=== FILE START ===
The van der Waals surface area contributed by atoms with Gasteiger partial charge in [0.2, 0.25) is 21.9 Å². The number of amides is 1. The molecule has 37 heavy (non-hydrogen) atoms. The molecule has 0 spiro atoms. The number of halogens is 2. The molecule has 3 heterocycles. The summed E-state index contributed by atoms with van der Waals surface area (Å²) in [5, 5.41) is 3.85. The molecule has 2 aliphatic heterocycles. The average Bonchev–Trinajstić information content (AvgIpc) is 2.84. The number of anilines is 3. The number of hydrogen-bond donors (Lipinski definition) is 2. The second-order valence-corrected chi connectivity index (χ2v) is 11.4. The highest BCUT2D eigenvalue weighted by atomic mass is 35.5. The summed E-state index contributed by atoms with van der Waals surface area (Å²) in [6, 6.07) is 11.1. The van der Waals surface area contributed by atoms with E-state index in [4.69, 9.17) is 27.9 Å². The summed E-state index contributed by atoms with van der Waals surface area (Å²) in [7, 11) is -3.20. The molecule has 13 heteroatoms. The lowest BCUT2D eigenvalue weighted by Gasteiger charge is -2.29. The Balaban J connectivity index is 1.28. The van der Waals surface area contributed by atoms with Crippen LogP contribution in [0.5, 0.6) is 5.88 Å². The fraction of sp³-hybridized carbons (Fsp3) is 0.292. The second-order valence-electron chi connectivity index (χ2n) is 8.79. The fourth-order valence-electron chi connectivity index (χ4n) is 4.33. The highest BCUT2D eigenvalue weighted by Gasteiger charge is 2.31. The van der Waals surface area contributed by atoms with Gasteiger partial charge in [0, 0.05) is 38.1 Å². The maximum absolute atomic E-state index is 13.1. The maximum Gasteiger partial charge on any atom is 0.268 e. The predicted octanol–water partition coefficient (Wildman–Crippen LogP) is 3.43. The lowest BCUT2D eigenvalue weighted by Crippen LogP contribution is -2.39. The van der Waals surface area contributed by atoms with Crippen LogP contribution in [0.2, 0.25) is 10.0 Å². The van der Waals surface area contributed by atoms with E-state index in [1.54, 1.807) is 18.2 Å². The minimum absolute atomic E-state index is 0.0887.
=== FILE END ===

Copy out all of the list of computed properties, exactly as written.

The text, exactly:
The van der Waals surface area contributed by atoms with Gasteiger partial charge in [0.2, 0.25) is 21.9 Å². The number of amides is 1. The molecule has 37 heavy (non-hydrogen) atoms. The molecule has 0 spiro atoms. The number of halogens is 2. The molecule has 3 heterocycles. The summed E-state index contributed by atoms with van der Waals surface area (Å²) in [5, 5.41) is 3.85. The molecule has 2 aliphatic heterocycles. The average Bonchev–Trinajstić information content (AvgIpc) is 2.84. The number of anilines is 3. The number of hydrogen-bond donors (Lipinski definition) is 2. The second-order valence-corrected chi connectivity index (χ2v) is 11.4. The highest BCUT2D eigenvalue weighted by atomic mass is 35.5. The summed E-state index contributed by atoms with van der Waals surface area (Å²) in [6, 6.07) is 11.1. The van der Waals surface area contributed by atoms with E-state index in [4.69, 9.17) is 27.9 Å². The summed E-state index contributed by atoms with van der Waals surface area (Å²) in [7, 11) is -3.20. The molecule has 13 heteroatoms. The lowest BCUT2D eigenvalue weighted by Gasteiger charge is -2.29. The Balaban J connectivity index is 1.28. The van der Waals surface area contributed by atoms with Crippen LogP contribution in [0.5, 0.6) is 5.88 Å². The fraction of sp³-hybridized carbons (Fsp3) is 0.292. The second-order valence-electron chi connectivity index (χ2n) is 8.79. The fourth-order valence-electron chi connectivity index (χ4n) is 4.33. The highest BCUT2D eigenvalue weighted by Gasteiger charge is 2.31. The van der Waals surface area contributed by atoms with Gasteiger partial charge in [0, 0.05) is 38.1 Å². The maximum absolute atomic E-state index is 13.1. The maximum Gasteiger partial charge on any atom is 0.268 e. The predicted octanol–water partition coefficient (Wildman–Crippen LogP) is 3.43. The lowest BCUT2D eigenvalue weighted by Crippen LogP contribution is -2.39. The van der Waals surface area contributed by atoms with Crippen LogP contribution in [0.2, 0.25) is 10.0 Å². The van der Waals surface area contributed by atoms with E-state index in [1.54, 1.807) is 18.2 Å². The minimum absolute atomic E-state index is 0.0887.